Phillips & Cohen partner Colette Matzzie discusses the connection between a cybersecurity failure and the False Claims Act with the newsletter, Report on Medicare Compliance:
To connect the dots between a cybersecurity failure and the FCA, DOJ has to have evidence of a knowing violation, said attorney Colette Matzzie, with Phillips and Cohen in Washington, D.C.
“It wouldn’t have just been a breach,” she noted. “And whether it becomes a False Claims Act case depends on whether there’s federal funding behind it. Software manufacturers should assume if their software is being used to protect protected health information and the system is being paid in part by federal or state funds, the federal or state false claims acts will apply. It would be a straightforward application of a contractual or regulatory requirement. It happened to be a contract in this case but if regulations require cybersecurity technology, and there is federal or state money, that also could be enforced.”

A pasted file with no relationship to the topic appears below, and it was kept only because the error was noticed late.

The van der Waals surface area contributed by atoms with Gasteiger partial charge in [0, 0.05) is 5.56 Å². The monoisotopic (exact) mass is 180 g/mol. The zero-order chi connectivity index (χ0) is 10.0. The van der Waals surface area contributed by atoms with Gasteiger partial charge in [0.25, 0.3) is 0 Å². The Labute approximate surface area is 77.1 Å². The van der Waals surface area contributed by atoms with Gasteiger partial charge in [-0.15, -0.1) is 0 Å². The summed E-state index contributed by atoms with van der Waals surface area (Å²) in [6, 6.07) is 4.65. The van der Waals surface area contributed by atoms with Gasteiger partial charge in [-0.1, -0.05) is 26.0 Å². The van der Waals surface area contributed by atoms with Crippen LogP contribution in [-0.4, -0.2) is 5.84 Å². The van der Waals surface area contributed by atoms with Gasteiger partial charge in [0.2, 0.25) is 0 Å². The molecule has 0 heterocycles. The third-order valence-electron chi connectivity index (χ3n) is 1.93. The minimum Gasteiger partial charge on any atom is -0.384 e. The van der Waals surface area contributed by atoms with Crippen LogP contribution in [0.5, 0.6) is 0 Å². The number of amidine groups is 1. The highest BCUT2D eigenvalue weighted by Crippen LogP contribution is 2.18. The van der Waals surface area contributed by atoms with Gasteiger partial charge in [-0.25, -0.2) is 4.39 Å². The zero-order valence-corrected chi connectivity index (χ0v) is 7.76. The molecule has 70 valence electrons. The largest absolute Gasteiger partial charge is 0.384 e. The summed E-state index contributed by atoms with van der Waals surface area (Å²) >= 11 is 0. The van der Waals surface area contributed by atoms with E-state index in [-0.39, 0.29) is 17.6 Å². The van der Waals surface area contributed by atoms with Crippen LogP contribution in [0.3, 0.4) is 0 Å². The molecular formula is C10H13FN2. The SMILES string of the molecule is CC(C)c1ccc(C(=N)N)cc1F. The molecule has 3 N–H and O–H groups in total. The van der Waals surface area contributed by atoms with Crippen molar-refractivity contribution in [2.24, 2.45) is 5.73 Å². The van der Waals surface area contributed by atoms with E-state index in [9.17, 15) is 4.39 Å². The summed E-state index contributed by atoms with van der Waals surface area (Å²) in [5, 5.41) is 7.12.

Read the entire article in the newsletter Report on Medicare Compliance, “DOJ Again Deploys FCA in Cybersecurity Case; Florida Medicaid Contractor Was Hacked.”